The further to the left or the right you move, the more your lens on life distorts.

Monday, July 02, 2018


Blue states opt to fund their profligate spending, underfunded pensions, and growing dependency programs by increasing taxes on the rich. In many cases, that means significantly higher income taxes for the very very rich. Politicians argue that the very, very rich account for such a tiny percentage of the populace that taxing them will have little political effect. There's only one problem, and the Wall Street Journal identifies it:
Call it the consummate New Jersey compromise. Governor Phil Murphy and State Senate leader Steve Sweeney have been fighting over whether to raise tax rates on individuals or businesses, and over the weekend they decided to raise taxes on both.

Messrs. Murphy and Sweeney agreed to raise the state’s income tax on residents making more than $5 million to 10.75% from 8.97% and the corporate rate on companies with more than $1 million in income to 11.5% from 9%.

This will give New Jersey the fourth highest marginal income tax rate on individuals and the second highest corporate rate after Iowa. The corporate tax increase will supposedly last two years and then phase out over the next two years, but that’s what politicians always say.

The two Democrats claim this will do no harm because about 0.04% of New Jersey taxpayers will get smacked. But those taxpayers account for 12.5% of state income-tax revenue and their investment income is highly mobile. The state treasurer said in 2016 that a mere 100 filers pay more than 5.5% of all state receipts. Billionaire David Tepper escaped from New Jersey for Florida in 2015, and other hedge fund managers could follow. Between 2012 and 2016 a net $11.9 billion of income left New Jersey, according to the IRS.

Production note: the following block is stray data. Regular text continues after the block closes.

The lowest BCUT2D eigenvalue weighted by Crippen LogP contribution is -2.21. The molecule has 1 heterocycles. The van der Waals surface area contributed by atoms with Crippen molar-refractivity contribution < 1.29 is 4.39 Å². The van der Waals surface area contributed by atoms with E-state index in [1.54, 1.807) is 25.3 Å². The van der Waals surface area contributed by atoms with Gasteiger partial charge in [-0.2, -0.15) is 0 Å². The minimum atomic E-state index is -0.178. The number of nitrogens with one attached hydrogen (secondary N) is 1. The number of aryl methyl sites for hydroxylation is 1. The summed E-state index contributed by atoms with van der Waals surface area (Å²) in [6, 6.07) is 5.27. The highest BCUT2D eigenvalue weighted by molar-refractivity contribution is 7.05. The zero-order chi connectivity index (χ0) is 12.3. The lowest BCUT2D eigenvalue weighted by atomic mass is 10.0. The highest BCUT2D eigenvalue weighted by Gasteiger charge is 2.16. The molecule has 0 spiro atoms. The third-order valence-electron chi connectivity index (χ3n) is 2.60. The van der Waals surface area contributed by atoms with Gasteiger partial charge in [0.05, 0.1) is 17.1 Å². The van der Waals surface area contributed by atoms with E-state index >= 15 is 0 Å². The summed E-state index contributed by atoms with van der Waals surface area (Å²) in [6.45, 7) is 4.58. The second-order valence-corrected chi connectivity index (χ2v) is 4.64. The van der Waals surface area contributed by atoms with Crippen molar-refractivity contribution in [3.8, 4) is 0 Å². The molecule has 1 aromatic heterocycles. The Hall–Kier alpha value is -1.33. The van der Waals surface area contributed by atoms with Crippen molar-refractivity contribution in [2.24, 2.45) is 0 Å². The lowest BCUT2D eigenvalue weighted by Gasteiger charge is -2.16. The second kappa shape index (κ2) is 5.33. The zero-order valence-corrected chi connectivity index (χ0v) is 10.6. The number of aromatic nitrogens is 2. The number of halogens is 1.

The flight risk will increase with the new limit of $10,000 on deducting state and local taxes on federal tax returns. This is why Mr. Sweeney wanted to avoid raising individual tax rates, but Mr. Murphy insisted on it. The new Governor is another progressive who became rich working for Goldman Sachs but seems offended that someone else might also get rich.
Every blue state politician will tell us about the benefits of "diversity," except when it comes to diversity of income. Even the most inexperienced private sector manager understands that an organization must diversify its income sources to reduce risk. A lack of diversity means that you are held hostage to one or more of those income sources leaving/disappearing, causing significant upheaval in your organization. And if you can't diversify your income sources? You'll need to reduce your expenses/spending to improve your bottom line, but that's anathema to blue state politicians.

And when state income taxes go up, and up, and up with spending going in the same direction? In blue states like CT, IL and NJ, over-taxed high income people are voting with their feet, leaving the blue states to move to more tax-friendly red states (Florida comes to mind).

All of this isn't new, but it does represent a level of fiscal irresponsibility that is dangerous, not only on a state level, but also nationally. Just another reason why calls by the left-wing "democratic socialist" arm of the Democratic party to provide "free" stuff by taxing the rich are a recipe for disaster. You don't have to believe me, just ask any objective observer in CT, IL and NJ (or for that matter CA) how it's working out for them.